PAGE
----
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Tax Cell Phones for 911 Service? | Missouri Political News Service

Tax Cell Phones for 911 Service?

August 7th, 2007 by mopns · 3 Comments

Show Me Institute policy analyst David Stokes seems to take issue today with implementing a tax to provide 911 service statewide:

“I really don’t mind the idea of a tax to improve 911 service throughout Missouri, but I do mind that people from areas that have 911 service are going to be taxed to give it to people who don’t.” Read more…

Huh?? If a tax was ever implemented to provide 911 service statewide, won’t the people in areas currently without 911 service be taxed along with the people with service and who have been paying the tax all along?

We love at the Missouri Political News Service, the Show Me Institute’s principles which are “rooted in the American tradition of free markets and individual liberty.” Unfortunately, we’ve found that sometimes in an effort to adhere to the Institute’s ideology, analysts write posts that can be construed as rigid in their arguments. For example, analyst Sarah Brodsky argued in June against taking time from the Missouri Legislature to debate official designations.

We can appreciate Stoke’s assertion, that in his view, the tax amounts to no taxation without representation, but don’t we pay taxes for bridges and roads in other parts of the state that we’ll never use? I would hate to tell an out of town person that their loved one died in an accident, because citizens in another part of the state didn’t want to pay a tax for 911 service. In this age of judicial activism, it is only a matter of time before a wrongful death or negligence suit is filed because of lack of 911 service. Or, a liberal judge may impose the tax himself on the people.There is precedent for this.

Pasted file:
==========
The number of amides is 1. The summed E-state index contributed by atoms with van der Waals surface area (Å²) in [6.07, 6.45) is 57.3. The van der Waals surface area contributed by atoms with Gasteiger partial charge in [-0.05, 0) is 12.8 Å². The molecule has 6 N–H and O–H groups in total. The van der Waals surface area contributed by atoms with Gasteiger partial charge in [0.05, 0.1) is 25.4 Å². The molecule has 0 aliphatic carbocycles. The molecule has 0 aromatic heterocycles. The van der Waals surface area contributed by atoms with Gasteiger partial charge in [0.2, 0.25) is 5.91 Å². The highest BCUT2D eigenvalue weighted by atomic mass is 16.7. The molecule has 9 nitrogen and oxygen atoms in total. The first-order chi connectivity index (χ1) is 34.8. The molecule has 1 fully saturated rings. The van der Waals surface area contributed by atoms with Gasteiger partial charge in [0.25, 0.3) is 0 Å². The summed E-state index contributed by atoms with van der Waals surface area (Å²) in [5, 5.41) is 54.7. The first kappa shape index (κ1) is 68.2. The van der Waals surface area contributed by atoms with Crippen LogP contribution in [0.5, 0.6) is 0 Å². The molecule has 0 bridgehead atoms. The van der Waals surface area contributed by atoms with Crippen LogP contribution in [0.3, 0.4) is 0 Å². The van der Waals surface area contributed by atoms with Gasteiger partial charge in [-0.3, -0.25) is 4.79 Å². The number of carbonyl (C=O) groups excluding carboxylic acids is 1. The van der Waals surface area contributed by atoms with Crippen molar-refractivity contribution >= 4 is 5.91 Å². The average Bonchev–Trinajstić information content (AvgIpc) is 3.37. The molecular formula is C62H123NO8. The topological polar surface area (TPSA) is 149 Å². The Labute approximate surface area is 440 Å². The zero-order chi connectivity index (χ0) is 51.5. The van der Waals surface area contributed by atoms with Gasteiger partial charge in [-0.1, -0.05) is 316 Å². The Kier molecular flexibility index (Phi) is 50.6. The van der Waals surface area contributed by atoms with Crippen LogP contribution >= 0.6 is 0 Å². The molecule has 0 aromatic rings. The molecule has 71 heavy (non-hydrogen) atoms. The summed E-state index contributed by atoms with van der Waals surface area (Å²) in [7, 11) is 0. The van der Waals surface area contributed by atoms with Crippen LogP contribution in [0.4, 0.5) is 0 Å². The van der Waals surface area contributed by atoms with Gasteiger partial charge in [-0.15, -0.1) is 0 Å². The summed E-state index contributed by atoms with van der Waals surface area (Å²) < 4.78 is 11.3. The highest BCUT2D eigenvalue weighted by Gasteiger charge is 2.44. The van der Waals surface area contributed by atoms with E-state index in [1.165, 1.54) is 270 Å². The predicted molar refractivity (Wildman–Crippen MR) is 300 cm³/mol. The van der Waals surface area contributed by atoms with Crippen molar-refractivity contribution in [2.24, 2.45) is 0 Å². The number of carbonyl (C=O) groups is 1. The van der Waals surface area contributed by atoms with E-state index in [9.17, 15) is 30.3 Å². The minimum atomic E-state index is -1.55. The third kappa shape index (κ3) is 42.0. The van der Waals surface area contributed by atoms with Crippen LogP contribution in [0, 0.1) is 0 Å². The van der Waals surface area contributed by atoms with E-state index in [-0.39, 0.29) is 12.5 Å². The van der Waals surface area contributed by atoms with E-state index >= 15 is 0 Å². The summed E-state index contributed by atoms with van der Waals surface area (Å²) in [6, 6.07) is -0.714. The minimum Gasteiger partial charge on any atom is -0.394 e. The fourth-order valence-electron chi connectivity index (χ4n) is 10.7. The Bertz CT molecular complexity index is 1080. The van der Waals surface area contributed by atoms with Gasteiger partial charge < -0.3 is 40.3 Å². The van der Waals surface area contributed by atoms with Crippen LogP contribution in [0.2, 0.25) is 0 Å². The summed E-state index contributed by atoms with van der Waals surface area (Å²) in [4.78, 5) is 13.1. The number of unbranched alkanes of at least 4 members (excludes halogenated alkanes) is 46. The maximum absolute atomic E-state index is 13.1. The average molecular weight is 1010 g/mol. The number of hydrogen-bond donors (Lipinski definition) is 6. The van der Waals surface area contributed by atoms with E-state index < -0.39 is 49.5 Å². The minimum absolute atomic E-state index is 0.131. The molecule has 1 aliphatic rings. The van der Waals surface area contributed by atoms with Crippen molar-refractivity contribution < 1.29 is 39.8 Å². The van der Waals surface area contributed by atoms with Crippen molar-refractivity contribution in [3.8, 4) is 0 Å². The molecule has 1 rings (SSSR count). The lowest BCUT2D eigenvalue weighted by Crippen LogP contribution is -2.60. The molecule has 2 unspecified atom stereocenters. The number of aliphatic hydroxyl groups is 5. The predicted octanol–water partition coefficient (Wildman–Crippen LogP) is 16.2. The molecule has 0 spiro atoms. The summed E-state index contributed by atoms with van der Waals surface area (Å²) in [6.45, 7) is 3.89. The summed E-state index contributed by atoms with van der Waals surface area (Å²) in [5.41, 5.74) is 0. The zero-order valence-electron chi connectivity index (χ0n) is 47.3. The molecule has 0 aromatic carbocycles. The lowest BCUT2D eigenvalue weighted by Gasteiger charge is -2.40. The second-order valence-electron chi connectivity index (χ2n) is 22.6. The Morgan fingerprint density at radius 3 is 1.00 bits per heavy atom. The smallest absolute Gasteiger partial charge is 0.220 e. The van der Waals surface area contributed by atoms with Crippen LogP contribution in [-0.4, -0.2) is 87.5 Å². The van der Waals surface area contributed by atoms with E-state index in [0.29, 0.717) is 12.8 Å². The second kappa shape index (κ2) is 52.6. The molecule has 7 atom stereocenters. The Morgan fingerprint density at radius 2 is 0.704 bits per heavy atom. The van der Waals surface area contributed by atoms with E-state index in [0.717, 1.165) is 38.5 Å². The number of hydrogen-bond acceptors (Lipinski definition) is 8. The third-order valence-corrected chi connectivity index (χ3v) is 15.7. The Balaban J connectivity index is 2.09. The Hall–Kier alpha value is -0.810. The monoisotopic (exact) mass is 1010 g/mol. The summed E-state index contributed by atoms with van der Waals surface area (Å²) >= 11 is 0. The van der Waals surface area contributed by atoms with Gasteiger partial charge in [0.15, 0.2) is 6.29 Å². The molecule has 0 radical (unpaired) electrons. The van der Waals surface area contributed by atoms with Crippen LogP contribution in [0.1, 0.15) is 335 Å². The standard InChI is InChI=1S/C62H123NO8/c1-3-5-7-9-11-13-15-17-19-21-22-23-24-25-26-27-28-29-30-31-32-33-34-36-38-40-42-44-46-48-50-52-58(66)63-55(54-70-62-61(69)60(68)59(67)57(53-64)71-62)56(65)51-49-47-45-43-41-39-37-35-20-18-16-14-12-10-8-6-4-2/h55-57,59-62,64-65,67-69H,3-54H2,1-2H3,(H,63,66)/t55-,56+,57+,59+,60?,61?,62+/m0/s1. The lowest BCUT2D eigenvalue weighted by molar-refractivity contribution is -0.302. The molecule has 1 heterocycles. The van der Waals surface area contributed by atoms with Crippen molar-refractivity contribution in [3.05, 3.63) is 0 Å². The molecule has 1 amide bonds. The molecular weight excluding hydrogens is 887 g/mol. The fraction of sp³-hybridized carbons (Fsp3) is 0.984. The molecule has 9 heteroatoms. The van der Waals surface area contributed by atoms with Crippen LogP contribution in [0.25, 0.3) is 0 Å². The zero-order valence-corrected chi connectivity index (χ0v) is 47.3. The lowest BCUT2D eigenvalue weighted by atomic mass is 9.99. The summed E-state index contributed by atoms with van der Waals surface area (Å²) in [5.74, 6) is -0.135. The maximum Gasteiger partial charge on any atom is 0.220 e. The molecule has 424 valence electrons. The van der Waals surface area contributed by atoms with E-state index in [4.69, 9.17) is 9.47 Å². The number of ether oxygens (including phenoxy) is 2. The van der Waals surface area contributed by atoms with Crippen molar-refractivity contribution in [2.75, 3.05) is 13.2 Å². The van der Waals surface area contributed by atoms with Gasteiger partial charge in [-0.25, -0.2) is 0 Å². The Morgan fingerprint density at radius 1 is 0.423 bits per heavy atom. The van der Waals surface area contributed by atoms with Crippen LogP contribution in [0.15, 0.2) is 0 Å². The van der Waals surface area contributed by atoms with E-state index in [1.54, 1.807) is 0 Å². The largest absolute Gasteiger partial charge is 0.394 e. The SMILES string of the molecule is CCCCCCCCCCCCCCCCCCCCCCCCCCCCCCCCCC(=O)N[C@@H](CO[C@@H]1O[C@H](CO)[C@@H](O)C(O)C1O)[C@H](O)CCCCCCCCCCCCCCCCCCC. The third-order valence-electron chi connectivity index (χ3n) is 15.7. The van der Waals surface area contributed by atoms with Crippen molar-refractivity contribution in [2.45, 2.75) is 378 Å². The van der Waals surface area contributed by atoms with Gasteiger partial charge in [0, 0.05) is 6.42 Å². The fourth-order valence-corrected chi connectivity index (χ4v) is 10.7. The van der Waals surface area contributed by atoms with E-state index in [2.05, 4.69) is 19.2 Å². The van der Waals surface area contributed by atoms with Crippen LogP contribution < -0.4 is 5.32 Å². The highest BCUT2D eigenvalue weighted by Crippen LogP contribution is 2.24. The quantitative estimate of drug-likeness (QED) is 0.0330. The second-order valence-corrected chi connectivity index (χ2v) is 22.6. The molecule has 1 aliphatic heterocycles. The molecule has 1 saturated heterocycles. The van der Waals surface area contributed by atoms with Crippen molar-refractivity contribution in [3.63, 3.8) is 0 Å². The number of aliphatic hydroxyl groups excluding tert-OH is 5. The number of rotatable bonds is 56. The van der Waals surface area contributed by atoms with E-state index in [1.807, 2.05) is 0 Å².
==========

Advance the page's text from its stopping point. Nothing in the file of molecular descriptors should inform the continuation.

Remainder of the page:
If consumers can pay a telephone tax for 100 years to pay for the Spanish American War, then what’s wrong with paying a tax for this vital service?



Tags: David Stokes

3 responses so far ↓

  • 1 David Stokes // Aug 7, 2007 at 12:30 pm

    “Seems” is the correct word, because I realy don’t mind paying a tax for statewide cellular 911 tracking. It is needed and would be beneficial. The most important part of my post comes at the end. There are a number of opportunities for consolidation in 911 delivery and those options should be mandated as part of any tax increases, so that the least amount of tax money is required to install and operate the service. And I do think that if some small, rural county has not yet installed land-line 911 service they should pay for it themselves. If they did it as a group or joined an existing consortium it would not be too expensive. Starting 21 new ones from scratch would probably be very expensive.

  • 2 Rich // Aug 7, 2007 at 5:58 pm

    David – you would be assuming that the guys who write this stuff were actually successful in their political careers which would also indicate that they knew what they were talking about. Neither is true.

  • 3 Rick Bailie // Aug 27, 2007 at 12:41 pm

    This can open a rather large can of worms. First, most people who have cell phones also have line based phones. A tax on the cell phone will cause these people to be double taxed for the same service. Phone numbers and area codes are already hoplessly mixed up. Who do you know living in Missouri that has a Kansas cell phone number and vice versa? With the cell phone structure, it would be easy for someone to avoid the tax by simply subscribing to service in a different area or state. Enforcement of the tax would soon become very inexpensive and hugely inefficient. You will have double taxation for many, avoidance of the tax by many, and still many more forced to pay taxes for a service that they cannot receive. All of this will only result in adding one more tax to a public already overburdened by taxes. At the end of the day, if history is any indicator, not one out of one hundred recipients of the service will see any discernable difference in its operation.

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